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Mountain Gardening: Tips for Growing Basil

Brought to you by Lowe's Creative Ideas

Basil is an essential ingredient in every cook’s garden. Lowe's gardening expert Jodi Torpey provides tips for how to sow, grow and use this versatile herb.

Basil in a container garden.
Lime basil grown from seed.

If I could grow only one herb in my kitchen garden, it would be basil. This versatile edible grows well in the herb garden or containers, comes in many different flavors and can be used in countless recipes. Here's how to enjoy my favorite cooking companion.

Basil is easy to grow, whether planted in a vegetable bed or container garden. One small transplant fits nicely in a large container and inspires many summer meals. As an added bonus, place the container near the back door, and the plant helps repel mosquitoes and houseflies.

Basil is simple to grow from seed. Just sprinkle the seeds on top of soil, cover with a thin layer of soil and keep moist. Before you know it, you'll be harvesting lime basil to create tangy recipes such as lime-basil chicken, flavored vodkas and sorbet.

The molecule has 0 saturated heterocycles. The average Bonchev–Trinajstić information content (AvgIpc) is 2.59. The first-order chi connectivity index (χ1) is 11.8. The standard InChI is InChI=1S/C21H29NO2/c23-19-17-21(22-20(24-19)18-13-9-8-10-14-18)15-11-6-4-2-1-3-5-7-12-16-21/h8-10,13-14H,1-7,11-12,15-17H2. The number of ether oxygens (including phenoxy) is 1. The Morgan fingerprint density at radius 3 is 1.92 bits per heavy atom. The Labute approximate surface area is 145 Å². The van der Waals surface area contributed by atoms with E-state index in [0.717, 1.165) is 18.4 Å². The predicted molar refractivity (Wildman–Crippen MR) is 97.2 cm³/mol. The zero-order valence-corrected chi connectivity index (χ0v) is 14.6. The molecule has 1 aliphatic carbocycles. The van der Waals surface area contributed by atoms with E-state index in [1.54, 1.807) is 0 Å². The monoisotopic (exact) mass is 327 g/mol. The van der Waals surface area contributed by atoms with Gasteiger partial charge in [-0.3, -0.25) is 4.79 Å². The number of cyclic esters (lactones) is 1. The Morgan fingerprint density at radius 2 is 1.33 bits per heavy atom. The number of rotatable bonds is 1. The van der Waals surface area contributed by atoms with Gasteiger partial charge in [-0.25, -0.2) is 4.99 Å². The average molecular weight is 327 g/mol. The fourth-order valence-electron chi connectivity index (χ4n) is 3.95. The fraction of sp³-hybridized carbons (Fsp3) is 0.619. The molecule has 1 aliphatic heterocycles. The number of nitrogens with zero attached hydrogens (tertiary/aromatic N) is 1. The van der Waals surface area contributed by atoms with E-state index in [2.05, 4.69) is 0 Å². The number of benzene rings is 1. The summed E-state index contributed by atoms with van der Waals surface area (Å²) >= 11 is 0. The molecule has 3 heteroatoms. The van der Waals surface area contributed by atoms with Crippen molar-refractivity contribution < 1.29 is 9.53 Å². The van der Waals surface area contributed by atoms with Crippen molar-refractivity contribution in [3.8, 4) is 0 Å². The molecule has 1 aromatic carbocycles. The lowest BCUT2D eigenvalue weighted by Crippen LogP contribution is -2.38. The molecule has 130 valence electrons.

Fresh basil leaves add a delicious touch when torn into salads, filled with goat cheese and rolled into appetizers, or dried and sprinkled into sauces. A traditional use for basil is blended into fresh pesto. Pesto also freezes well, so consider doubling this recipe and saving a batch for another summer meal.

Basil is a key ingredient in pesto.

Basil Pesto
Makes enough for 1 pound pasta

3 ounces Parmesan cheese
2 large garlic cloves, peeled
2 cups fresh basil leaves, tightly packed
3 ounces Parmesan cheese
¼ cup pine nuts or walnuts
1 teaspoon salt
½ cup olive oil

In a food processor bowl grate Parmesan cheese; set aside. In another food processor bowl place garlic and chop finely. Add basil leaves, reserved cheese, nuts and salt. Pulse the mixture until well blended. While the food processor is running, add olive oil; mix until smooth.

Serve with pasta, garden-fresh salad and warm, crusty bread.

What's the one herb you have to have in your cook's garden?